• variable estimated lifetime of components?
  • cost of fuel used over an estimated lifetime of 150,000 kilometres.
  • expected parts that would need to be repaired?

These lifetime costs, which include converting greenhouse gas emissions to carbon prices must be considered when comparing the greenness of hybrids and EVs – especially because of the high emissions linked to making batteries, and the significant costs of recycling at the end of its useful life.

There have been large uncertainties around the emissions associated with EV battery production, with different studies producing widely differing numbers. As battery prices fall and vehicle manufacturers start including larger batteries with longer driving ranges, battery production emissions can have a larger impact on the climate benefits of EVs. Also, producing batteries in regions with relatively low-carbon electricity or in factories powered by renewable energy will significantly reduce the lifetime emissions of greenhouse gases.

Do EVs Produce Less Greenhouse Gas Emissions?

Studies done 13-14 years ago found that, from a whole-of-life viewpoint, hybrids emitted more greenhouse gases than petrol cars. However, with the advances in the technology for the manufacturing and recycling of batteries, the results for both hybrids and EVs have been significantly positive in terms of ‘greenness’. One study found that emissions from EVs have emissions up to 43% lower than diesel vehicles. Another detailed that “in all cases examined, electric cars have lower lifetime climate impacts than those with internal combustion engines”.[vi]

A very recent and extremely comprehensive scientific study published in the journal Nature Sustainability found conclusively that plug-in vehicles emit less greenhouse gases than petrol and diesel models over a car’s lifetime. The study was based on ‘whole-of-life’ principles – that included the mining of metals or lithium for batteries, manufacturing, driving 150,000 kilometres and finally scrapping.[vii]

The report found that average lifetime emissions from EVs are up to 70% lower than petrol cars in countries like Sweden and France (which get most of their electricity from renewables and nuclear). According to lead author Florian Knobloch, of the Environmental Science Department at Radboud University in the Netherlands, “In most of the world, in countries accounting for 95% of road transport, EVs would reduce emissions compared to average petrol cars”.[viii]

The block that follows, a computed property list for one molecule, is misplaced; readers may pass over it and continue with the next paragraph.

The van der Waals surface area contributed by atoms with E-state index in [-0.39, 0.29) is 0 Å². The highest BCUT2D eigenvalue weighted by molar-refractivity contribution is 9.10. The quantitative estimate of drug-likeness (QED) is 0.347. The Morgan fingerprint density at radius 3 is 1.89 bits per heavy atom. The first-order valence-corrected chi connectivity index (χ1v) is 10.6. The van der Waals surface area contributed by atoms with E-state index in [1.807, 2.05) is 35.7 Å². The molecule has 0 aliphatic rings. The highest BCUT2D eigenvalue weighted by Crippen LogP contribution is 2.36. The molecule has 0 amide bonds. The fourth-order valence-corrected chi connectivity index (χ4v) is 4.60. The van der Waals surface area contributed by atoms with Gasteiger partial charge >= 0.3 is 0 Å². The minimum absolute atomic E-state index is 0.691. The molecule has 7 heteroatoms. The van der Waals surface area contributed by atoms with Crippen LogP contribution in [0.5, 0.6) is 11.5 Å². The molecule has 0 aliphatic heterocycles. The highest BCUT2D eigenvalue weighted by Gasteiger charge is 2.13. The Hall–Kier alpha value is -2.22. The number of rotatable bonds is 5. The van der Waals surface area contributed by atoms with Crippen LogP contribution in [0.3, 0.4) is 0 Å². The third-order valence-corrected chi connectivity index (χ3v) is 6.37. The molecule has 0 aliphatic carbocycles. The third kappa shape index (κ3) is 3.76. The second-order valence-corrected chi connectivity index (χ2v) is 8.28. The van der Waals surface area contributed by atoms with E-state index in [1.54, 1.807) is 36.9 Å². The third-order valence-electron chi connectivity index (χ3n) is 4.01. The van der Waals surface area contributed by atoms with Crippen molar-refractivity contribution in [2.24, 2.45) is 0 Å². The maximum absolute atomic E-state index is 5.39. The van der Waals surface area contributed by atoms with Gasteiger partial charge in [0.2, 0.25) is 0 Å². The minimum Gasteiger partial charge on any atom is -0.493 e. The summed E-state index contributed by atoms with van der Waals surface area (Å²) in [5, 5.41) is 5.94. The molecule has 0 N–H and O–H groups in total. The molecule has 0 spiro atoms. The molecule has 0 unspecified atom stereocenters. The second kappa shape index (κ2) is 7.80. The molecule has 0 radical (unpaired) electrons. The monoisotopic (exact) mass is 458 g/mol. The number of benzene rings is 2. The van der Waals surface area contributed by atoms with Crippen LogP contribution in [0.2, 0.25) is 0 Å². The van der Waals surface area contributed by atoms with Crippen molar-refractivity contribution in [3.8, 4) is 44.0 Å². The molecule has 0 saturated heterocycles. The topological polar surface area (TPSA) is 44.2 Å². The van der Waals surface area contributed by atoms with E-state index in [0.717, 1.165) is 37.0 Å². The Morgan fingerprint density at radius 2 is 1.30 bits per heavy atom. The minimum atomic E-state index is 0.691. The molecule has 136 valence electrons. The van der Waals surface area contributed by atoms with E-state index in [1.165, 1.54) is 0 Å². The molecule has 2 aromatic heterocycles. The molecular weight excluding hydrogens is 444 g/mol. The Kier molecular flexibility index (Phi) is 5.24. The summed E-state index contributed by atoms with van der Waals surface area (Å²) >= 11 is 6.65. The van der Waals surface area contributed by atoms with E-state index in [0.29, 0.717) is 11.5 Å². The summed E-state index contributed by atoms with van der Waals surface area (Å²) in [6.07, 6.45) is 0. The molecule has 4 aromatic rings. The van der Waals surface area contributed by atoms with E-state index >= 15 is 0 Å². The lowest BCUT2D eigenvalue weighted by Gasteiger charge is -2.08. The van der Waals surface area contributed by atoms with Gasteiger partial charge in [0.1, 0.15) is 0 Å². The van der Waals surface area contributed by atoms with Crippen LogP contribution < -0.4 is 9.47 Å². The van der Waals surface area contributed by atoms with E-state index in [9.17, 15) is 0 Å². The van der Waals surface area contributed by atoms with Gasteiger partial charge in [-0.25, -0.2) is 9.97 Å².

There have, however, a few recent studies where the differences were not that significant. One recent study from a group of German researchers at the thinktank Institute for Economic Research (ifo) suggested that, “the CO2 emissions of battery-electric vehicles are, in the best case, slightly higher than those of a diesel engine”.[ix] It must be noted that, much of pro-diesel research is often funded by vehicle manufacturers, and can be subject to bias. It was well publicised how VW and other German car manufacturers used a ‘defeat device’ to reduce the recorded emissions of their diesel cars.[x]

These differences in results arise from the assumptions used by researchers. The results as to if the EVs or diesel vehicles technology comes out on top depends on a lot of factors including: (1) which specific vehicles are being compared; (2) what electricity grid mix is assumed; (3) if marginal or average electricity emissions are used; (4) what driving patterns are assumed; and (5) even the weather.

Australia – The Poor Relation of Clean Energy Policy

In contrast to what is happening in more advanced countries, without adequate incentives to buy EVs and without stringent fuel efficiency standards, Australia (especially Victoria) is destined to become a dumping ground for car manufacturers’ least fuel efficient, most polluting models that car manufacturers cannot sell in advanced markets.[xi]

The five cheapest electric models available in Australia cost between A$44,000 and A$64,000 and are expensive compared to the cheapest petrol models – which start at less than A$15,000. The cheapest EVs in the UK and US sell for about A$30,000 much more affordable than in Australia.[xii] An EV road tax will only exacerbate this problem of relative affordability, and drive consumers towards petrol and diesel models.

The US and EU and other markets have set a quota for the volume of carbon dioxide that can collectively be emitted across the fleet of a manufacturer’s internal combustion engine cars. This is not the case in Australia – meaning vehicle manufacturers could choose to run out their end-of-line petrol models here while they ramp up sales of EVs in more attractive markets.